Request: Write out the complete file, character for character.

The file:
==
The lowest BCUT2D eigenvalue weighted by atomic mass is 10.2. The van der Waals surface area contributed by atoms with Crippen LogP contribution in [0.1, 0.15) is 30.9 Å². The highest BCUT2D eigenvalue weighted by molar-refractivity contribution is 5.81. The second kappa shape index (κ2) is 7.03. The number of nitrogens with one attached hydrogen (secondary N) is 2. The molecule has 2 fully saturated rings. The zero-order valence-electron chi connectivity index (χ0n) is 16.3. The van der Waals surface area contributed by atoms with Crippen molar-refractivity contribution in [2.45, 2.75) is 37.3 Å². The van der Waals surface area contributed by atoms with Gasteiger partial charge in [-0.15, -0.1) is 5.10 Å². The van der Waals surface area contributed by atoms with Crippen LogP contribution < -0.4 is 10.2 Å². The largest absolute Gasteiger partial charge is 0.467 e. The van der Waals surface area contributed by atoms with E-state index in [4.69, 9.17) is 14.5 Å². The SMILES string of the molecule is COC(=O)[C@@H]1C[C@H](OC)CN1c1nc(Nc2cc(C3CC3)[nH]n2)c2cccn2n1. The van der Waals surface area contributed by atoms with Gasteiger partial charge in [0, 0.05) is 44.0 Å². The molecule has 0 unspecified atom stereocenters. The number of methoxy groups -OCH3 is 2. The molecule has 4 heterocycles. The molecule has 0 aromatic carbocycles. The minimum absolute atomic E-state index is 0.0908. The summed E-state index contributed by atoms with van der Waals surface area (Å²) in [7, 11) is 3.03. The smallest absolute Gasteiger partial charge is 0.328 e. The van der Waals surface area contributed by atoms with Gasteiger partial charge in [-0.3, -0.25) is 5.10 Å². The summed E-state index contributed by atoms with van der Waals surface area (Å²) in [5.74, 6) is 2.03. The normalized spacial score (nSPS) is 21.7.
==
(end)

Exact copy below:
The lowest BCUT2D eigenvalue weighted by atomic mass is 10.2. The van der Waals surface area contributed by atoms with Crippen LogP contribution in [0.1, 0.15) is 30.9 Å². The highest BCUT2D eigenvalue weighted by molar-refractivity contribution is 5.81. The second kappa shape index (κ2) is 7.03. The number of nitrogens with one attached hydrogen (secondary N) is 2. The molecule has 2 fully saturated rings. The zero-order valence-electron chi connectivity index (χ0n) is 16.3. The van der Waals surface area contributed by atoms with Crippen molar-refractivity contribution in [2.45, 2.75) is 37.3 Å². The van der Waals surface area contributed by atoms with Gasteiger partial charge in [-0.15, -0.1) is 5.10 Å². The van der Waals surface area contributed by atoms with Crippen LogP contribution < -0.4 is 10.2 Å². The largest absolute Gasteiger partial charge is 0.467 e. The van der Waals surface area contributed by atoms with E-state index in [4.69, 9.17) is 14.5 Å². The SMILES string of the molecule is COC(=O)[C@@H]1C[C@H](OC)CN1c1nc(Nc2cc(C3CC3)[nH]n2)c2cccn2n1. The van der Waals surface area contributed by atoms with Gasteiger partial charge in [0, 0.05) is 44.0 Å². The molecule has 0 unspecified atom stereocenters. The number of methoxy groups -OCH3 is 2. The molecule has 4 heterocycles. The molecule has 0 aromatic carbocycles. The minimum absolute atomic E-state index is 0.0908. The summed E-state index contributed by atoms with van der Waals surface area (Å²) in [7, 11) is 3.03. The smallest absolute Gasteiger partial charge is 0.328 e. The van der Waals surface area contributed by atoms with Gasteiger partial charge in [-0.3, -0.25) is 5.10 Å². The summed E-state index contributed by atoms with van der Waals surface area (Å²) in [5.74, 6) is 2.03. The normalized spacial score (nSPS) is 21.7.